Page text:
Waste Management

Waste Management

Industry Outlook

Every part of the country employs waste management professionals. Heavily industrialized areas and areas experiencing strong economic growth are prime users of waste management professionals. The general condition of a region, its markets for scrap materials and recyclable materials, and other factors affect jobs available.

Political support for the environment and the state of the U.S. economy also has an impact on the number of jobs available at any given time. Most waste-management work hinges on whether new regulations are being passed and whether existing regulations are being enforced. When times are hard, the federal government is less likely to have the funds, manpower, and political nerve to start passing tougher laws and prosecuting violators. During such times, the number of new jobs grows more slowly.

Still, the waste management industry is very well entrenched in this country and promises to continue to employ hundreds of thousands of people in the coming decades. The U.S. Census Bureau projects that the population will increase from an estimated 328 million in 2019 to more than 417 million by 2060. If current waste practices continue, the number of jobs available in the industry will certainly increase as well. Spending on waste management has increased in recent years. The public and private sectors will continue to spend billions of dollars on waste management in the coming years. U.S. industry's need to comply with federal, state, and local regulations relating to waste management has created a strong market for those with an expertise in waste management. New strategies for source reduction, recycling, volume reduction, toxicity reduction, treatment, and disposal are needed at the municipal and industrial levels.

If the government is strict about enforcing environmental legislation, private businesses will hire more people to ensure compliance. A 2020 report by the EPA stated that enforcement actions required companies to invest an estimated $4.4 billion in actions and equipment to reduce pollution and protect the environment in fiscal year 2019. That year, combined federal administrative and judicial civil penalties and criminal fines totaled $471.8 million. Professionals who can help companies avoid such fines will indeed be valuable. While these fines are concerned largely with hazardous waste, companies also will invest in developing alternative disposal techniques and waste-reduction plans for nonhazardous solid waste.

The market research group IBISWorld reported that in 2019, the U.S. waste treatment and disposal services industry was a $19 billion business and the waste collection services industry generated $55 billion in revenue. These figures represented increases from $17 billion and $45 billion in 2016, respectively. Demand for waste management services will continue due to increased consumer spending, population growth, privatization and business growth, as well as ongoing interest in recycling. In 2019, there were 2,706 waste treatment and disposal services companies in the United States, with total employment of 57,050, according to IBISWorld. There were 12,383 waste collection services businesses, employing 233,885 people that same year. The waste management and collection companies that have the largest market share are Waste Management Inc. and Republic Services Inc.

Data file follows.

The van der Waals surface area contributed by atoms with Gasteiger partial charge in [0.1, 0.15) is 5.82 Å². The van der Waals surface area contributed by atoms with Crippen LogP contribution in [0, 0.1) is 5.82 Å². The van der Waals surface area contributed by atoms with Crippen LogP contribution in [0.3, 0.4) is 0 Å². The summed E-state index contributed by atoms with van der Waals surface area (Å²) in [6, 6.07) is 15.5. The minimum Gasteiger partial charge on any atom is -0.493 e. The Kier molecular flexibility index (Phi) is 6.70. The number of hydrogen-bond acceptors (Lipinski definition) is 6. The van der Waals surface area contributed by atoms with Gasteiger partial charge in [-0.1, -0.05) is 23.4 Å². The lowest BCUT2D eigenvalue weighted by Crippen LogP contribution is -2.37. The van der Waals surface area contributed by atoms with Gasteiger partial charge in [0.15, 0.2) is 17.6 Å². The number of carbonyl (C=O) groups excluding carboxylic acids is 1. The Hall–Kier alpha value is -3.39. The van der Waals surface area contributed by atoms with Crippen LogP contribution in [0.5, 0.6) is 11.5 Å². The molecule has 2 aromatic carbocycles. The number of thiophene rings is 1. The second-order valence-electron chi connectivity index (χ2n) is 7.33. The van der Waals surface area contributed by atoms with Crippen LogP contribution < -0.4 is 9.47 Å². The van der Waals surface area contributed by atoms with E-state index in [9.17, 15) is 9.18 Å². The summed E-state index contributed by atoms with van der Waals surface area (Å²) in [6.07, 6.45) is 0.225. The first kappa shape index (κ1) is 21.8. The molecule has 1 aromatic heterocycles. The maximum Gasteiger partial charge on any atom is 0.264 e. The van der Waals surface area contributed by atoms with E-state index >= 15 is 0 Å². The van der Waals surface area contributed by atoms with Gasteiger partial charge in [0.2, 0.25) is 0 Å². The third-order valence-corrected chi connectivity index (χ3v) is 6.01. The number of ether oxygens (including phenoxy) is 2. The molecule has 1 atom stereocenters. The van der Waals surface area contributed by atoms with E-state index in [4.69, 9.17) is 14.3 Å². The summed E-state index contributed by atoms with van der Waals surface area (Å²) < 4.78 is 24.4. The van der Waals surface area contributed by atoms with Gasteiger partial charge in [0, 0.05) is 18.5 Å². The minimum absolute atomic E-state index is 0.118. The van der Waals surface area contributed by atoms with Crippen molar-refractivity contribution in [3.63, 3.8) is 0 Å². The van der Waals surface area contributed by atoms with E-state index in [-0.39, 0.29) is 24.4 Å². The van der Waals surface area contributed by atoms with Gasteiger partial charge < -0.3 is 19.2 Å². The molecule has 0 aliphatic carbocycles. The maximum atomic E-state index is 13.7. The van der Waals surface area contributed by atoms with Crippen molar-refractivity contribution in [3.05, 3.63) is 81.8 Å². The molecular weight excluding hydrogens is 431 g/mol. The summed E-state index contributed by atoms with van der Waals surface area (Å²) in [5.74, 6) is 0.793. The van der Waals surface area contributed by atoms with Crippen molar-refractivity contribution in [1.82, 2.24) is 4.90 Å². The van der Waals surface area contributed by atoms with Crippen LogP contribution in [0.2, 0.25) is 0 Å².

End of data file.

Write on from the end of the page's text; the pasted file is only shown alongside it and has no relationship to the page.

The Environmental Protection Agency (EPA) reported that in 2017 (the most recent data available from the EPA in 2020), Americans created about 268 million tons of trash and recycled and composted about 94 million tons of this material. This was an enormous increase from the 15 million tons of trash recycled in 1980, and prevented almost 185 metric tons of carbon dioxide equivalent from being released into the air. Recycling and composting efforts will continue growing and being improved upon in the coming years.

The coronavirus pandemic caused a decline in the U.S. waste collection services industry in 2020, due to business lockdowns and decreased demand predominantly from commercial, industrial, and construction clients. The research group IBISWorld predicted a 6 percent drop in revenue in 2020. The rise in the number of people working from home created increasing demand for collection services for households. Waste managements workers also had to adapt to the challenges of the pandemic, including wearing face masks and maintaining social distance to prevent the spread of the virus. The rollout of the COVID-19 vaccine in 2021 will bolster the economy as businesses and construction activities resume. Post pandemic, steady growth in the waste collection services industry is expected through 2025. As described in the research report, "the volume of municipal solid waste generated in the U.S. is projected to grow in line with the overall population as well as business and construction activity over the next five years."

The U.S. Department of Labor (DOL) reported that there were 427,370 workers in the industry as of May 2018. The largest percentage of workers in the industry are those responsible for collecting and moving trash or operating machines used to process it, including refuse and recycling collectors, who comprise more than 17 percent of all waste management and removal workers. Hazardous materials removal workers make up more than 8 percent.

According to the DOL, refuse and recycled materials collectors will have good job prospects through 2028, with the number of jobs increasing by 8 percent, faster than the average for all jobs. Continued increase in the amount of waste being generated and recycle will create job opportunities for waste collectors.

When it comes to salaries, hazardous materials removal workers earn $22.48 per hour on average ($46,760 per year), according to the DOL, while refuse and recycling material collectors earn $19.42 per hour ($40,390 annually).